Jun 9, 2008
Mary sits in a dingy motel room in 1972 trying to figure out who she’s going to be. It is difficult to choose a name. She needs to be faceless, to blend. She needs to appear bland, harmless. No that she had meant to do any harm. In 1998 Jason plays his bootleg version of the Beach Boys Smile over and over again. His Mum sips wine spritzers all night. He is both annoyed and intrigued by her quiet existence. Nash’s bookstore ‘Prairie Fire’ sells subversive texts which unfortunately only encourage young shoplifters. Miranda is new to the city, attending meetings at the bookshop, living in the alternative ‘Black House’ with glam-goth Sissy.
The story swings between 70s America with Mary on the run; either blending in as a waitress or on the edges in hippie communes and safehouses; and America on the verge of the millennium. The difference between these eras is in the actions of the youth – between action at all. Dana Spiotta has the 90s youth certainly dissenting and disaffected, but so ingrained in material culture they hardly realise they are doing nothing. The strength of the novel lies in the horrid and sad questioning of whether that earlier generation, too, failed. While they may have acted, now; like the character Henry who quietly tears down billboards; they are reduced to vague half-hearted attempts at transgression that ultimately have no point or effect.
Nash continues to live a low-key existence without even a telephone. But he knows his transgression has slackened and that the kids that organise movements or actions at his store meetings are possibly just looking for an outlet to combat cultural vacuity and emptiness. They connect for their common (and often constructed) anarchic sensibilities.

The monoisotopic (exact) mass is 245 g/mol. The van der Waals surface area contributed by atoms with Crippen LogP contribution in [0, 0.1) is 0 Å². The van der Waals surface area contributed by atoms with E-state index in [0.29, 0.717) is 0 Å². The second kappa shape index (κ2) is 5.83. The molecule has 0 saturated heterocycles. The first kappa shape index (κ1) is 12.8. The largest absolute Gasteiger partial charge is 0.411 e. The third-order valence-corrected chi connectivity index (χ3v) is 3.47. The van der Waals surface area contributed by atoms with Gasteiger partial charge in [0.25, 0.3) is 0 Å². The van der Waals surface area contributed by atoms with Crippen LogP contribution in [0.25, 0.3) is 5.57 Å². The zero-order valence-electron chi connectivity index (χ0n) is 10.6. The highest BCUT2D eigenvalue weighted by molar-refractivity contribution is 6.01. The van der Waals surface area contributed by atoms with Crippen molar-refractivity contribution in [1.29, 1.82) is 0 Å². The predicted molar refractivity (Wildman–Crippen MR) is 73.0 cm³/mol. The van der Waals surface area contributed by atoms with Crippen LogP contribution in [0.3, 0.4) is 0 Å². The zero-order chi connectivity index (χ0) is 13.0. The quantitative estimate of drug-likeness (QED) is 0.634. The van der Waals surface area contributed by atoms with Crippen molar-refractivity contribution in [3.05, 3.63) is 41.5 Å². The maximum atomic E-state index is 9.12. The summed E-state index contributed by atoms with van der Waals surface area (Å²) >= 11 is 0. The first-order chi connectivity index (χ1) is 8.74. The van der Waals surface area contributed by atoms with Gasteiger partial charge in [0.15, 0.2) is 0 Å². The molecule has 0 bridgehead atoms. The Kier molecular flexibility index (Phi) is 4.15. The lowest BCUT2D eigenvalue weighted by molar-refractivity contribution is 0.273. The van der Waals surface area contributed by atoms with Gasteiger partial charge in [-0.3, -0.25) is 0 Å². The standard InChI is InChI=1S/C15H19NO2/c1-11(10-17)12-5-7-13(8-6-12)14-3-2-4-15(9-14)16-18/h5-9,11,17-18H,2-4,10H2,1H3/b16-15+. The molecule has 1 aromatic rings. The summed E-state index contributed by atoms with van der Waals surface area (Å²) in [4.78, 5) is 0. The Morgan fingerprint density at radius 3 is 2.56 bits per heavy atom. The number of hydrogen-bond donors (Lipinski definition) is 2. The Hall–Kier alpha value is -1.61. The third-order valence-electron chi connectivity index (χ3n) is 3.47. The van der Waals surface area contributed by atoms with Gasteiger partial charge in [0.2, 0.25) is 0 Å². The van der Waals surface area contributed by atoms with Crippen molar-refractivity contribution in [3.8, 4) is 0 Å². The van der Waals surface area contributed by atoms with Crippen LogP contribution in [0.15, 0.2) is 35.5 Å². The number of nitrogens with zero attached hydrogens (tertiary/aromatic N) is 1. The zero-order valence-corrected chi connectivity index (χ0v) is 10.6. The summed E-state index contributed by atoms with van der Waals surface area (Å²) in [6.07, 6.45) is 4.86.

Jason is a fascinating character. A 15 year old with anger, fire, intelligence. He captures postmodern alienation, complex in the way that youth also deliberately cut themselves physically off in a room with music and a computer.
‘I should feel proud. By the mere fact of my youth, I am entitled to so much power. I feel the world spinning around me, the NASDAQ, the Dow, every index and indicator, the focus group, the cool hunters, the yearn forecasters-everything… Worse than ever I feel singular, freakish, alone.’
He is obsessed with nostalgic music, getting deep into the details with the reader. His interests could be symbolic for a generational nostalgia for an era that seemed to be more packed with emotion, action and participation.
The chapters are paced perfectly and have brilliant titles like ‘Agit Pop’, ‘Loaded’, ‘Ergonomica’ and ‘Speck in the Cosmos’. There are pointers toward the inescapable contradictions and complexities of consumerism throughout the novel – a drug company that used to manufacture napalm (and now treats Post Traumatic Stress Disorder), a shopping mall filled with ‘alternative’ shops, a corporation ‘Allegecom’, who create green-seeming communities. Much of this hints at the hegemonic aspects of consumerism, as following on from political hegemony in an earlier era. And attempts at heterogeneity are failures – the commodification of anarchy, the youth conforming to particular ideologies. Nash’s observations of the dissenting youth are often so incredibly apt:
‘They all seemed to be either sensitive-girl doughy or about to disappear. He couldn’t quite read that yet – what that whip-thin look meant to these kids. Was it cultural capitulation or rebellion against being a body in general? Against needing to consume at all?’
Eat the Document had me enthralled. It is engaging, dignified, brilliant. No moments feel contrived. There is no message forced upon the reader but a series of characters in a completely defined reality, echoing our own. It is edgy, involved and tightly written.
See also my interview with Dana Spiotta.
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